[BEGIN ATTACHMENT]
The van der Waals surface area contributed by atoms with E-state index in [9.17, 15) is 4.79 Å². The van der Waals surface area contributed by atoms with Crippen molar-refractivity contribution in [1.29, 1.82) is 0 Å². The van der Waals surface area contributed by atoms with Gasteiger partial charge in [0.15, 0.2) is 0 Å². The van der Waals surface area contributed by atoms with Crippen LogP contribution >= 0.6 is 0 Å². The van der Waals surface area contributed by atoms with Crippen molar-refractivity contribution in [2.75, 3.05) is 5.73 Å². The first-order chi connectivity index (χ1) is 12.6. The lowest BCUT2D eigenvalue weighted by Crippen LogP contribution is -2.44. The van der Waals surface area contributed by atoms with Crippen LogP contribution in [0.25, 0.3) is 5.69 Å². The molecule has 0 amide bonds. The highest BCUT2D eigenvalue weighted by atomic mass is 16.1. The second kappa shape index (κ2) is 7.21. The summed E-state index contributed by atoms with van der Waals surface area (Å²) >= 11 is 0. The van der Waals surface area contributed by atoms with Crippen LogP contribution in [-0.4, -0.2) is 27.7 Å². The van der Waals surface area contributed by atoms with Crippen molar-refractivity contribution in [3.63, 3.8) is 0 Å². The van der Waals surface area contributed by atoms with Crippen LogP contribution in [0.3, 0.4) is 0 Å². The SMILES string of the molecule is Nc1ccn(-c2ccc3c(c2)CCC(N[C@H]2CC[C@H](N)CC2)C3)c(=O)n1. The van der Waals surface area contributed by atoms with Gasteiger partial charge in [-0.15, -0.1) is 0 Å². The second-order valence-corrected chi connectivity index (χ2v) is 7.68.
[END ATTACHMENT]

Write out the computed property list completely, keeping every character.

The van der Waals surface area contributed by atoms with E-state index in [9.17, 15) is 4.79 Å². The van der Waals surface area contributed by atoms with Crippen molar-refractivity contribution in [1.29, 1.82) is 0 Å². The van der Waals surface area contributed by atoms with Gasteiger partial charge in [0.15, 0.2) is 0 Å². The van der Waals surface area contributed by atoms with Crippen LogP contribution >= 0.6 is 0 Å². The van der Waals surface area contributed by atoms with Crippen molar-refractivity contribution in [2.75, 3.05) is 5.73 Å². The first-order chi connectivity index (χ1) is 12.6. The lowest BCUT2D eigenvalue weighted by Crippen LogP contribution is -2.44. The van der Waals surface area contributed by atoms with Crippen LogP contribution in [0.25, 0.3) is 5.69 Å². The molecule has 0 amide bonds. The highest BCUT2D eigenvalue weighted by atomic mass is 16.1. The second kappa shape index (κ2) is 7.21. The summed E-state index contributed by atoms with van der Waals surface area (Å²) >= 11 is 0. The van der Waals surface area contributed by atoms with Crippen LogP contribution in [-0.4, -0.2) is 27.7 Å². The van der Waals surface area contributed by atoms with Crippen molar-refractivity contribution in [3.63, 3.8) is 0 Å². The van der Waals surface area contributed by atoms with Crippen LogP contribution in [0.3, 0.4) is 0 Å². The SMILES string of the molecule is Nc1ccn(-c2ccc3c(c2)CCC(N[C@H]2CC[C@H](N)CC2)C3)c(=O)n1. The van der Waals surface area contributed by atoms with Gasteiger partial charge in [-0.15, -0.1) is 0 Å². The second-order valence-corrected chi connectivity index (χ2v) is 7.68.